Mind & Brain

Posted on January 17, 2014

Welcome to my first post as an employee of Coldspring Center for Social and Health Innovation!  For more information on Coldspring Center, check out the previous post.  To celebrate this occasion, I want to build on our conversation about resiliency, and focus on the role of the mind.  As with any good conversation, let’s start with a controversy: Does the human mind even exist and if so what is it?
There are two schools of thought on this subject.  While the arguments might sound like a mix of science, metaphysics and philosophy, the answer is critical to our practical work in helping traumatized clients.  I will present both sides here and the consequences of both.
On one side there is materialism.  Those in this camp believe that the mind either does not exist, or is only a function of the physical brain.  In materialism, the brain and nervous system are just the sum of their parts.  A combination of genetics and experience account for who we are and can be used to explain our actions and personality. 
When I consider materialism, I can’t help but think of an old Twilight Zone where a mad scientist was attempting to find the physical location of the soul in the human body.  Materialism can seem like this same black and white mentality, “If we can’t locate it physically then it does not exist.” As with the soul, the mind does not show up in brain scans or biopsies. 
While I’m all for the scientific approach I do think materialism falls short on several accounts.  First, we have not found a physical location for many brain functions.  While brain scans show activation in different areas when we are happy, depressed, struggling with ethical decisions and so on, we have yet to find one isolated physical location for happiness or ethical thinking.  The brain is not a localized organ, meaning that most every function of the brain involves millions or billions of synaptic connections.  Most, if not all, parts of the brain must work together with other parts of the brain to function.
Second, I struggle to understand how, if the brain is the sum of its parts, it can be so fickle!  It is constantly changing itself.  The brain is more than genetics and experiences, it also has a voice.  My computer does what I tell it to do.  It does not consider if my instructions are ethical or whether it should or should not execute the command.  A computer is materialistic; it is the sum of its structure (circuitry) and experience (commands).  I’m not sure about you, but I seem to have a voice in my head that struggles with ethics, philosophy, religion…all of which are injected into my decision making. 
Third, how can we explain the scientific data around mindfulness, meditation, motivational interviewing, biofeedback and other activities that utilize something beyond genetics and experience to change brain structure?  I see the possibility that the brain could change its own structure through experience, but where does our volition or free will come from in this limited closed system?  The big accomplishments in my life are much less about my past experiences or genetics and more about my will and desire.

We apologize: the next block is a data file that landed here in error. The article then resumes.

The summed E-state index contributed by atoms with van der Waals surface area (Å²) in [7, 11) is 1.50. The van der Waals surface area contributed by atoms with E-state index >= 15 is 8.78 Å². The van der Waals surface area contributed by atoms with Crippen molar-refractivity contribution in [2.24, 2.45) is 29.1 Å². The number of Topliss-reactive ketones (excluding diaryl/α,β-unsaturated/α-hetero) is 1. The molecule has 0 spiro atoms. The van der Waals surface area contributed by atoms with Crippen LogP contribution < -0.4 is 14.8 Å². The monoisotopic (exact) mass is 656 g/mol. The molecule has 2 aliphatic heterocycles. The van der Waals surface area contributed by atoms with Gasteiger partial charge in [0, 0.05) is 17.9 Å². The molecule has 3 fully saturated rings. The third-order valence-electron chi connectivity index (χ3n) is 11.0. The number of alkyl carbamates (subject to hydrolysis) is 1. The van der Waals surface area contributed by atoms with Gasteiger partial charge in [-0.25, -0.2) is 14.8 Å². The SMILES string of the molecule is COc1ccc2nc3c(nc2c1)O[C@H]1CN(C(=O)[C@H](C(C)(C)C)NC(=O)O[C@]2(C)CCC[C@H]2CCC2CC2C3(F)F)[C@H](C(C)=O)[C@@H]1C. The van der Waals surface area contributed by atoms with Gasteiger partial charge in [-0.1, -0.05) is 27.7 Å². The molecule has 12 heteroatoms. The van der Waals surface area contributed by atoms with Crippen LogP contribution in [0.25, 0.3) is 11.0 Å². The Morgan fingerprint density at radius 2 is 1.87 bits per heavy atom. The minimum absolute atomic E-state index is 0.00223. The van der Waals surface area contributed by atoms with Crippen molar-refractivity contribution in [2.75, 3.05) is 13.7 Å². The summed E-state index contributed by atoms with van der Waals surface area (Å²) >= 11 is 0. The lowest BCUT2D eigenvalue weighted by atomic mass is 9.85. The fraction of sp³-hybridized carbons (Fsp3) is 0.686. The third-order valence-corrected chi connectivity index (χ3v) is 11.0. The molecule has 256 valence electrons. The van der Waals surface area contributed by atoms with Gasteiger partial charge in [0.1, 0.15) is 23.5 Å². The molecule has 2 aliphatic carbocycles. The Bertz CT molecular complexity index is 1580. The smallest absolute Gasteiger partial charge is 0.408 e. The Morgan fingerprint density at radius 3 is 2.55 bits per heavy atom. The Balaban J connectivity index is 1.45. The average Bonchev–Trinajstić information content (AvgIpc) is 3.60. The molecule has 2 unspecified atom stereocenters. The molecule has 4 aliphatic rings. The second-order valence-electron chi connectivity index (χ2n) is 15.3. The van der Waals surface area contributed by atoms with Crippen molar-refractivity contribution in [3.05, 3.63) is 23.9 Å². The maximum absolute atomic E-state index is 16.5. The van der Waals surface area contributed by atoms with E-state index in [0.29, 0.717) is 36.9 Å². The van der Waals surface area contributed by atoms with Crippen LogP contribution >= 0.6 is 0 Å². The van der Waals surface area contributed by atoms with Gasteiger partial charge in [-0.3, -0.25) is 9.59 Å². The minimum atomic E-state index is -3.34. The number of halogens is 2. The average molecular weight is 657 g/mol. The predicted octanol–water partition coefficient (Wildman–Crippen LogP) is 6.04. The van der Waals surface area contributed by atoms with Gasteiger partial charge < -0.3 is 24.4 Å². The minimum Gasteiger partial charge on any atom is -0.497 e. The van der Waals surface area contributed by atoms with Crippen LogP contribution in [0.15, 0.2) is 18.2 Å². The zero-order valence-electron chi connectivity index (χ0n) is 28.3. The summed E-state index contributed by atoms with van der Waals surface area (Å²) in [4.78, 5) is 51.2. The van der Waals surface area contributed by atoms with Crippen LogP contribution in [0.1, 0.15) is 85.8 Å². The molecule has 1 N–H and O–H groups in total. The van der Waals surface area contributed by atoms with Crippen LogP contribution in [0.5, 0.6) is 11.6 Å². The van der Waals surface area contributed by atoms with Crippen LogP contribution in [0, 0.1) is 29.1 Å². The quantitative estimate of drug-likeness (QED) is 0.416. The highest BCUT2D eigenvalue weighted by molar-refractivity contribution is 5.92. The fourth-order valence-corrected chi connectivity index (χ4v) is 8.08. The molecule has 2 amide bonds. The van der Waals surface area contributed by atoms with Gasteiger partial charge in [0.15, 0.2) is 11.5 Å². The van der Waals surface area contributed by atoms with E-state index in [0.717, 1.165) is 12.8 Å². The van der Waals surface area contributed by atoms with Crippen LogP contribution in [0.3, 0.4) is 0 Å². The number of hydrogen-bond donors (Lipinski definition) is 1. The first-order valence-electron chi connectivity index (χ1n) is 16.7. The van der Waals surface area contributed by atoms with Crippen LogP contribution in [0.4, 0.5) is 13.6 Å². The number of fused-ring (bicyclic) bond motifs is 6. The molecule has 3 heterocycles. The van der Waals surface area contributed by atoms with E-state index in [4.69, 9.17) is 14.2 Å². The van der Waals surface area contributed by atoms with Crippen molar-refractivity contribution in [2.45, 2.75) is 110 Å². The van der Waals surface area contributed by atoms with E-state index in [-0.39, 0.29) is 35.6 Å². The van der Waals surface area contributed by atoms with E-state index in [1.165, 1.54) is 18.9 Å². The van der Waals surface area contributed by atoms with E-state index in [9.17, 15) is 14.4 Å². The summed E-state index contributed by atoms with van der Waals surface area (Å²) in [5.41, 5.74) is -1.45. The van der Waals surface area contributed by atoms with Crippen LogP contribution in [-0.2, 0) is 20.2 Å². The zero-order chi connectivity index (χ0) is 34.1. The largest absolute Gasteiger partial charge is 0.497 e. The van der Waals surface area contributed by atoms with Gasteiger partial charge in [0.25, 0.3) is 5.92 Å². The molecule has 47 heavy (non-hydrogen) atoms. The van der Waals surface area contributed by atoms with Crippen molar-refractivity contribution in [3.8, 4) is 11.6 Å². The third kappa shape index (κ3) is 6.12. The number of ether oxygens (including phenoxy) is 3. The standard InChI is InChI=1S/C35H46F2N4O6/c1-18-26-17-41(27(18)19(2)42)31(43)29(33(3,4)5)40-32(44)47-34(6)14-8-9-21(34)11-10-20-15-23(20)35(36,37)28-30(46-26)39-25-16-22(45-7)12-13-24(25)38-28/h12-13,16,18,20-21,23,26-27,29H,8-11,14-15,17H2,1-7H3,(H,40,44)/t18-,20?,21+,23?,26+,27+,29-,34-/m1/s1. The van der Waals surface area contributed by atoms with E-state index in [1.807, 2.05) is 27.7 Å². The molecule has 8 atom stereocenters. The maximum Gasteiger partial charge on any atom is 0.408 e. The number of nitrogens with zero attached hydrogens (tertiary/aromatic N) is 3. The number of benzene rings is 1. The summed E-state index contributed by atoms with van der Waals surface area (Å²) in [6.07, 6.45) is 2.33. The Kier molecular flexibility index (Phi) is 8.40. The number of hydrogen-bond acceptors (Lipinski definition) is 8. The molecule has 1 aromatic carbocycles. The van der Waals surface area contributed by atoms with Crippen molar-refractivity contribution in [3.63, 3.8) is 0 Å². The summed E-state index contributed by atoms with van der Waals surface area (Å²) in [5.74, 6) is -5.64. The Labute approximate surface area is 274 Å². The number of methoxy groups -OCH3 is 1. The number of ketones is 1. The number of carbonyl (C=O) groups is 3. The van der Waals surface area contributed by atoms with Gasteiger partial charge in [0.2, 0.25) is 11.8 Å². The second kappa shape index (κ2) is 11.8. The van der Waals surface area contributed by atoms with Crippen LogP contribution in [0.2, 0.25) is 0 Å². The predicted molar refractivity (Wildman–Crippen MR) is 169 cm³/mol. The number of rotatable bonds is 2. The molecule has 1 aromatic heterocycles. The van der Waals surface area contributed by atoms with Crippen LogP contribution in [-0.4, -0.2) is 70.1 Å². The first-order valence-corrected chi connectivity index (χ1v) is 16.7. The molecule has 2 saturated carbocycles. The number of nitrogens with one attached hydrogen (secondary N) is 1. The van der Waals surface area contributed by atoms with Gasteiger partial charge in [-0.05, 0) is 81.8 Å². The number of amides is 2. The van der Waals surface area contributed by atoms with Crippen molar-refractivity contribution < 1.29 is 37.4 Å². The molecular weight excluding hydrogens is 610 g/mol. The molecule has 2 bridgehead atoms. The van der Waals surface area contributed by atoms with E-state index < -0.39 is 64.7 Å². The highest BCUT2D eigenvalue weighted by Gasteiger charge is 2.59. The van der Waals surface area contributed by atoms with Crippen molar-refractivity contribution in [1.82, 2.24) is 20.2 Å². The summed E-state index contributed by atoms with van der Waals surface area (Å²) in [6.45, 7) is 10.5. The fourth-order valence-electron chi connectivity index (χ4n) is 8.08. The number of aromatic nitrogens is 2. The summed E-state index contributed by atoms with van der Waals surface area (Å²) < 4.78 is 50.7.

Finally, materialism does not match my experience in the helping professions. When I’ve seen clients make shifts in thinking and behavior it was more than just genetics and experience.  There was a great deal of will or volition to change their lives.  They were able to override their brain’s wiring and chart their own course. Where does this volition come from if not the mind?
The other side of the argument is termed dualism.  Below is a slide that many of you have seen in my presentations from the research of Daniel Siegel a hero of the dualistic perspective. 

Siegel states “The human mind is a relational and embodied process that regulates the flow of energy and information.”  The mind regulates energy and information through the brain and nervous system as well as through the energy and information exchanged between people.  In the dualist view the mind is greater than the sum of the brain’s parts.  While the mind is highly influenced by experience and brain structure, it cannot be understood only in terms of these factors. 

The dualist argument opens space for free will and volition, which is difficult for me to find in the materialistic view.  A mind helps explain why we don’t act solely out of our own self-interest.  It explains how we can break habits and make meaningful changes in our lives.  Most important to our work, dualism allows the mind to be a tool that can strategically change the brain.
I can’t help but think of one of my favorite movies when discussing the materialism verse dualism argument.  In the Matrix (by now you all know me for the nerd I am!) Morpheus gives the lead character Neo the choice.  “This is your last chance. After this, there is no turning back. You take the blue pill – the story ends, you wake up in your bed and believe whatever you want to believe. You take the red pill – you stay in Wonderland, and I show you how deep the rabbit hole goes.”

This leads me to my final argument for dualistic thinking.  It challenges the very foundations of psychology, criminal justice and how we perceive change and human potential.  The more we learn about the brain and human condition the less logic can be found in many of our society’s systems and structures seem.  To me, dualism, or the power of the mind, gives us a path to transform these systems and structures to maximize the health and well-being of our communities and the individuals that make them up. Over the next weeks we will discuss the impact of taking the red pill and what the mind can teach us about our work with clients, our society and ourselves. ourselves. 


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